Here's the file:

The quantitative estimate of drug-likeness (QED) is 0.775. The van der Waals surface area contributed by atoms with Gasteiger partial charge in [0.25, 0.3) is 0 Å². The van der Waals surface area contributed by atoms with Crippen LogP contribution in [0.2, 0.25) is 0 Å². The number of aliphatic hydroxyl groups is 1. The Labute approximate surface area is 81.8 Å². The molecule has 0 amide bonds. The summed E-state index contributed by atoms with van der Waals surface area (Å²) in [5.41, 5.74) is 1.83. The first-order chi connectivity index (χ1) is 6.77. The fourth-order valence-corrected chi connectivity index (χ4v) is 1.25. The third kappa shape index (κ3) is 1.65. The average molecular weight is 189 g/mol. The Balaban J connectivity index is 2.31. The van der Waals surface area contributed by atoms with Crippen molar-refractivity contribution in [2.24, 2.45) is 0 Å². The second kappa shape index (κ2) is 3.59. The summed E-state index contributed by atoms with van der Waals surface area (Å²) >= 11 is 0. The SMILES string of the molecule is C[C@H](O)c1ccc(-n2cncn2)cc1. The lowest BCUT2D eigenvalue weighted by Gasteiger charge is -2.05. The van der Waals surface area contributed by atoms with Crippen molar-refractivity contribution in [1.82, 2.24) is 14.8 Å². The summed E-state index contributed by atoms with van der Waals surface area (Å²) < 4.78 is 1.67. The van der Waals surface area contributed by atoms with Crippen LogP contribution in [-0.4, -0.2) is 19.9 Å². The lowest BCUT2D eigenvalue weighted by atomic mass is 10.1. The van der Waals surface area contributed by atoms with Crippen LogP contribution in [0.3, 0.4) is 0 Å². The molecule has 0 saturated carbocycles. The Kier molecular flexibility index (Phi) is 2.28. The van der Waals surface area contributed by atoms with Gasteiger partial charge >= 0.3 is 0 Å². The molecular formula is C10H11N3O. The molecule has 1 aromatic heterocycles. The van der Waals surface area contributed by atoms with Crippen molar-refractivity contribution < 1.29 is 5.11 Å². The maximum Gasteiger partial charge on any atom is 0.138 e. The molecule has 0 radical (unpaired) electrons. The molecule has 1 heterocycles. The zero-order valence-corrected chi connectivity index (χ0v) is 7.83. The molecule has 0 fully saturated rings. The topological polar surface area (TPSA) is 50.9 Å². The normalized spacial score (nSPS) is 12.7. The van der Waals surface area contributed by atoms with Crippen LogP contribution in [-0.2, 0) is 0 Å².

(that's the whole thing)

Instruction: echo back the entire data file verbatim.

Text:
The quantitative estimate of drug-likeness (QED) is 0.775. The van der Waals surface area contributed by atoms with Gasteiger partial charge in [0.25, 0.3) is 0 Å². The van der Waals surface area contributed by atoms with Crippen LogP contribution in [0.2, 0.25) is 0 Å². The number of aliphatic hydroxyl groups is 1. The Labute approximate surface area is 81.8 Å². The molecule has 0 amide bonds. The summed E-state index contributed by atoms with van der Waals surface area (Å²) in [5.41, 5.74) is 1.83. The first-order chi connectivity index (χ1) is 6.77. The fourth-order valence-corrected chi connectivity index (χ4v) is 1.25. The third kappa shape index (κ3) is 1.65. The average molecular weight is 189 g/mol. The Balaban J connectivity index is 2.31. The van der Waals surface area contributed by atoms with Crippen molar-refractivity contribution in [2.24, 2.45) is 0 Å². The second kappa shape index (κ2) is 3.59. The summed E-state index contributed by atoms with van der Waals surface area (Å²) >= 11 is 0. The SMILES string of the molecule is C[C@H](O)c1ccc(-n2cncn2)cc1. The lowest BCUT2D eigenvalue weighted by Gasteiger charge is -2.05. The van der Waals surface area contributed by atoms with Crippen molar-refractivity contribution in [1.82, 2.24) is 14.8 Å². The summed E-state index contributed by atoms with van der Waals surface area (Å²) < 4.78 is 1.67. The van der Waals surface area contributed by atoms with Crippen LogP contribution in [-0.4, -0.2) is 19.9 Å². The lowest BCUT2D eigenvalue weighted by atomic mass is 10.1. The van der Waals surface area contributed by atoms with Crippen LogP contribution in [0.3, 0.4) is 0 Å². The molecule has 0 saturated carbocycles. The Kier molecular flexibility index (Phi) is 2.28. The van der Waals surface area contributed by atoms with Gasteiger partial charge >= 0.3 is 0 Å². The molecular formula is C10H11N3O. The molecule has 1 aromatic heterocycles. The van der Waals surface area contributed by atoms with Crippen molar-refractivity contribution < 1.29 is 5.11 Å². The maximum Gasteiger partial charge on any atom is 0.138 e. The molecule has 0 radical (unpaired) electrons. The molecule has 1 heterocycles. The zero-order valence-corrected chi connectivity index (χ0v) is 7.83. The molecule has 0 fully saturated rings. The topological polar surface area (TPSA) is 50.9 Å². The normalized spacial score (nSPS) is 12.7. The van der Waals surface area contributed by atoms with Crippen LogP contribution in [-0.2, 0) is 0 Å².